This easy split pea soup gets its depth of flavor from sautéed carrots, onion, and celery cooked in a simple broth with smoky ham.
When it comes to cooking soup, being flexible with ingredients and technique is where cooks like me really shine. In soups, precise measuring can be tossed out with the carrot tops and subbing one ingredient for another is perfectly acceptable. It’s where meals like this split pea soup are put in the category of unfussy cooking, while gloriously fulfilling their promises of nourishment and comfort in the most understated ways.
The backbone of this split pea soup recipe comes from my mom, which I find highly ironic because 1) She never made it for us as kids, and 2) She hates peas. But somehow this easy soup has become part of her repertoire, and something she makes for herself and my dad whenever she has leftover ham.
So when I found myself with chunks of leftover porky goodness and a well-stocked pantry that included split peas, my mom’s recipe for split pea soup was where I turned first.
What Are Split Peas?
Are split peas the same as regular peas? No, and you can’t be thinking that drying out regular peas will get yourself a split pea.
Split peas are dried legumes known as field peas that are grown for drying. They are hulled or shelled, then split in half and dried. This process means split peas do not need to be pre-soaked before cooking. Depending on how long they’re cooked, split peas will hold their shape or with longer cooking times, become soft and creamy.
You’ll commonly find green or yellow split peas, with green peas tasting sweeter and yellow peas earthier. Both varieties are high in fiber for good digestion, and high in low fat protein. They’re also considered helpful in reducing cholesterol and have anti-inflammatory benefits.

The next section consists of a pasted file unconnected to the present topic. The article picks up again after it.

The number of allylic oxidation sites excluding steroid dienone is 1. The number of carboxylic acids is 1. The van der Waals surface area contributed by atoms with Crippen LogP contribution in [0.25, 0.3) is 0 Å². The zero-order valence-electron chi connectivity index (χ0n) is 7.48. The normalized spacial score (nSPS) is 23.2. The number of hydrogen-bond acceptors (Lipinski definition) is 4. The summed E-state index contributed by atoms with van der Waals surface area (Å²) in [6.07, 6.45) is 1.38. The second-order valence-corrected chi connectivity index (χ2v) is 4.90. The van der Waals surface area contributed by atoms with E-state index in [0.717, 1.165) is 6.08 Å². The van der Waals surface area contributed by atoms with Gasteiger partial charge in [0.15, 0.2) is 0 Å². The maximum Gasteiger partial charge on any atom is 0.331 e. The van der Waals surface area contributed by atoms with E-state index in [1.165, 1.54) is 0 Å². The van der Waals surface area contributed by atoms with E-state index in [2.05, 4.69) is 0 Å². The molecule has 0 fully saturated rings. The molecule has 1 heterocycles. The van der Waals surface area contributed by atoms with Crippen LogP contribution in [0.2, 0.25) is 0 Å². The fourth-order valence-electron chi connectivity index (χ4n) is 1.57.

What’s In This Soup
It’s likely you’ll have everything you need for this soup right in your fridge and pantry, minus perhaps leftover Easter or deli ham plus the bag of split peas held in case of emergencies.
- Butter or olive oil
- Ham: Use leftovers from Sunday dinner or pick some up from the deli counter, or sub the chopped ham for a ham bone to infuse flavor
- Dried split peas
- Chicken broth + water
- Fresh thyme (dried will work too)
- Kosher salt and freshly ground black pepper
How to Make Split Pea Soup with Ham
This recipe is super easy to make, but does take about an hour to cook for a brothy soup, or another 30 minutes longer for a creamy soup.
Prep and cook the mirepoix. In French cooking, carrot, celery, and onion are known as a mirepoix. The three vegetables are chopped to the same size then slowly cooked in butter or oil to develop their inherent sweet flavors without browning or caramelizing them. This step is what truly infuses the soup with flavor and shouldn’t be rushed.
Use chicken broth plus water for the broth. Instead of using only chicken broth for this soup, but I like adding a bit of water to dilute the heavy chicken flavor so the vegetables can shine.
Add the chopped ham and the split peas. Chop the ham in similar sizes to the vegetables so you get equal representation with each and every bite. If using a ham bone instead of chopped ham, add it with the broth and water to infuse the soup with depth of flavor.
Skim the soup as it cooks. The ham and peas will release a frothy scum in the first few minutes of simmering. Use a fine mesh skimmer to remove it from the soup as it cooks.